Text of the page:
At Home Depot, supply chain investment pays dividends
The next phase for Home Depot's supply chain transformation is the implementation of a new forecasting and replenishment system within the company's 19 rapid deployment centers (RDCs).
"This new system integrates our store and DC systems and is an important step in improving the throughput and productivity of our overall supply chain," said Ted Decker, the Atlanta-based retailer's senior VP U.S. Retail, speaking at the recent Oppenheimer & Co. Consumer Conference.
In January of this year, Home Depot opened its 19th RDC, and the company now serves 100% of its stores through the RDC infrastructure, he said. Not counting special orders, about 40% of the merchandise flow to stores goes through the RDCs.
Much of the 40 basis points of margin expansion experienced by Home Depot in 2010 came from the supply chain transformation, he said. And as the flow-through reaches 50%, the company expects to capture higher gross margin dollars.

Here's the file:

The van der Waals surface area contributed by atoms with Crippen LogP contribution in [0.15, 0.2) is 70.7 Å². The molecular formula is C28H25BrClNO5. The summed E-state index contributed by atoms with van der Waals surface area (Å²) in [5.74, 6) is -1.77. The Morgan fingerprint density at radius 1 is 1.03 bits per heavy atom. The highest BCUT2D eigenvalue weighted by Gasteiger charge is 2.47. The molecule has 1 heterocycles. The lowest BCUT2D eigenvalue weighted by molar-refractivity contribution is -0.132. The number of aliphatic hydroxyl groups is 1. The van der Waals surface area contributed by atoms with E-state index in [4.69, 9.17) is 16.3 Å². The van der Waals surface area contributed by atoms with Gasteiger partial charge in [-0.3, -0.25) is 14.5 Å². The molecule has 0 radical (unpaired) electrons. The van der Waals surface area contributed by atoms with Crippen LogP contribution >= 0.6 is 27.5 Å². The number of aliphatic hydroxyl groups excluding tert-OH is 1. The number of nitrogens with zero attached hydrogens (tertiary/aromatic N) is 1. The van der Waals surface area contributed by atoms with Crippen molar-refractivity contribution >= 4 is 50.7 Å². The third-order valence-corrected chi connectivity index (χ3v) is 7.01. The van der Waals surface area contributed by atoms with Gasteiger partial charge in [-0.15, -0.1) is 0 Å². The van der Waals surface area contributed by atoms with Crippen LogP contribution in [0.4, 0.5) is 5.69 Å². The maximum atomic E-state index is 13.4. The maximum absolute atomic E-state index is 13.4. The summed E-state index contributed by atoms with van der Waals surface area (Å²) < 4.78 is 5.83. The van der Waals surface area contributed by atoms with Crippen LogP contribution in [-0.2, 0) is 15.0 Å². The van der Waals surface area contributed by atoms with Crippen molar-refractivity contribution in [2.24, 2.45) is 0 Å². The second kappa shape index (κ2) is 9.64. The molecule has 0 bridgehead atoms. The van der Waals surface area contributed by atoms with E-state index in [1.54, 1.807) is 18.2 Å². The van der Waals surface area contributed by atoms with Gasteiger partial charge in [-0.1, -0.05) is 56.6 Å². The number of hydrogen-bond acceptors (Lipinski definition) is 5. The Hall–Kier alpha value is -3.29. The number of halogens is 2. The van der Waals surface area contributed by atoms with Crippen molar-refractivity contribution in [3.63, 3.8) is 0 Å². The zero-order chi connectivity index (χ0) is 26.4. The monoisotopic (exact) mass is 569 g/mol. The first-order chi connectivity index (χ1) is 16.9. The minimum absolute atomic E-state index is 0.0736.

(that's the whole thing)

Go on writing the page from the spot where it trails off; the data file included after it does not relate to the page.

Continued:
"Many of [the RDCs] have just had their first spring, and the facilities operations will mature and they'll get more efficient," Decker said. "Then we will put more volume through them; we will add more vendors and continue to lower the cost of goods of flow through the RDCs."
In-stock positions will be another area of improvement, especially in the chain's lower-volume stores, according to Decker. The RDC system relieves store managers of the concept of "vendor minimums." "You can order one unit, and that's the whole beauty of the business model," he said.